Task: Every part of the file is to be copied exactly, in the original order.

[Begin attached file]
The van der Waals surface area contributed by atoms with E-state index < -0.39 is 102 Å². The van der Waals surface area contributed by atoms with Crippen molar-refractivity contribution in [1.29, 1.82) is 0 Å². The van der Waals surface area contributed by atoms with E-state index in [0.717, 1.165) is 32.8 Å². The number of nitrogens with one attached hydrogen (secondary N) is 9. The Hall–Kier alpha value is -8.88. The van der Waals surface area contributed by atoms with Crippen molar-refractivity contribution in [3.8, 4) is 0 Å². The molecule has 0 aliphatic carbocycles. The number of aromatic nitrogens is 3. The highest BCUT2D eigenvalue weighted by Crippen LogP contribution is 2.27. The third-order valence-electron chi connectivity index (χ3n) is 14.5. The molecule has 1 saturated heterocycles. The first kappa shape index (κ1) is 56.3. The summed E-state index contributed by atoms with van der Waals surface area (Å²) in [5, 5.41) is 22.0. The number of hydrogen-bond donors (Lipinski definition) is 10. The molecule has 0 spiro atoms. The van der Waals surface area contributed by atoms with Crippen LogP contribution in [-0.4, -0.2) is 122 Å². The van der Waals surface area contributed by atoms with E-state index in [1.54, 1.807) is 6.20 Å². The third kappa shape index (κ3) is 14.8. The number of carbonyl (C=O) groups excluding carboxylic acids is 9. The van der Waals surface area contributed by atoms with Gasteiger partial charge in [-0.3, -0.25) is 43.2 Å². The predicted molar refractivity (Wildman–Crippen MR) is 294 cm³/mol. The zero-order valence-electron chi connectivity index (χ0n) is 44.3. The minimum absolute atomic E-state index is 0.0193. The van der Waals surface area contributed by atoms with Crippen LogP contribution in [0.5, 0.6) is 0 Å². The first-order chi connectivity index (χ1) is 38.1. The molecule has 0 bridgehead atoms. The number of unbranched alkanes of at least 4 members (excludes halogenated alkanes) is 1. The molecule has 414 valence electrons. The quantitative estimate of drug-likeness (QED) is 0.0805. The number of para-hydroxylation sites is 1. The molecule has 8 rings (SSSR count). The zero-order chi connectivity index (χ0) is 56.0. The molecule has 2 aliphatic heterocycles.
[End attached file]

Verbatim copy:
The van der Waals surface area contributed by atoms with E-state index < -0.39 is 102 Å². The van der Waals surface area contributed by atoms with Crippen molar-refractivity contribution in [1.29, 1.82) is 0 Å². The van der Waals surface area contributed by atoms with E-state index in [0.717, 1.165) is 32.8 Å². The number of nitrogens with one attached hydrogen (secondary N) is 9. The Hall–Kier alpha value is -8.88. The van der Waals surface area contributed by atoms with Crippen molar-refractivity contribution in [3.8, 4) is 0 Å². The molecule has 0 aliphatic carbocycles. The number of aromatic nitrogens is 3. The highest BCUT2D eigenvalue weighted by Crippen LogP contribution is 2.27. The third-order valence-electron chi connectivity index (χ3n) is 14.5. The molecule has 1 saturated heterocycles. The first kappa shape index (κ1) is 56.3. The summed E-state index contributed by atoms with van der Waals surface area (Å²) in [5, 5.41) is 22.0. The number of hydrogen-bond donors (Lipinski definition) is 10. The molecule has 0 spiro atoms. The van der Waals surface area contributed by atoms with Crippen LogP contribution in [-0.4, -0.2) is 122 Å². The van der Waals surface area contributed by atoms with E-state index in [1.54, 1.807) is 6.20 Å². The third kappa shape index (κ3) is 14.8. The number of carbonyl (C=O) groups excluding carboxylic acids is 9. The van der Waals surface area contributed by atoms with Gasteiger partial charge in [-0.3, -0.25) is 43.2 Å². The predicted molar refractivity (Wildman–Crippen MR) is 294 cm³/mol. The zero-order valence-electron chi connectivity index (χ0n) is 44.3. The minimum absolute atomic E-state index is 0.0193. The van der Waals surface area contributed by atoms with Crippen LogP contribution in [0.5, 0.6) is 0 Å². The first-order chi connectivity index (χ1) is 38.1. The molecule has 0 bridgehead atoms. The number of unbranched alkanes of at least 4 members (excludes halogenated alkanes) is 1. The molecule has 414 valence electrons. The quantitative estimate of drug-likeness (QED) is 0.0805. The number of para-hydroxylation sites is 1. The molecule has 8 rings (SSSR count). The zero-order chi connectivity index (χ0) is 56.0. The molecule has 2 aliphatic heterocycles.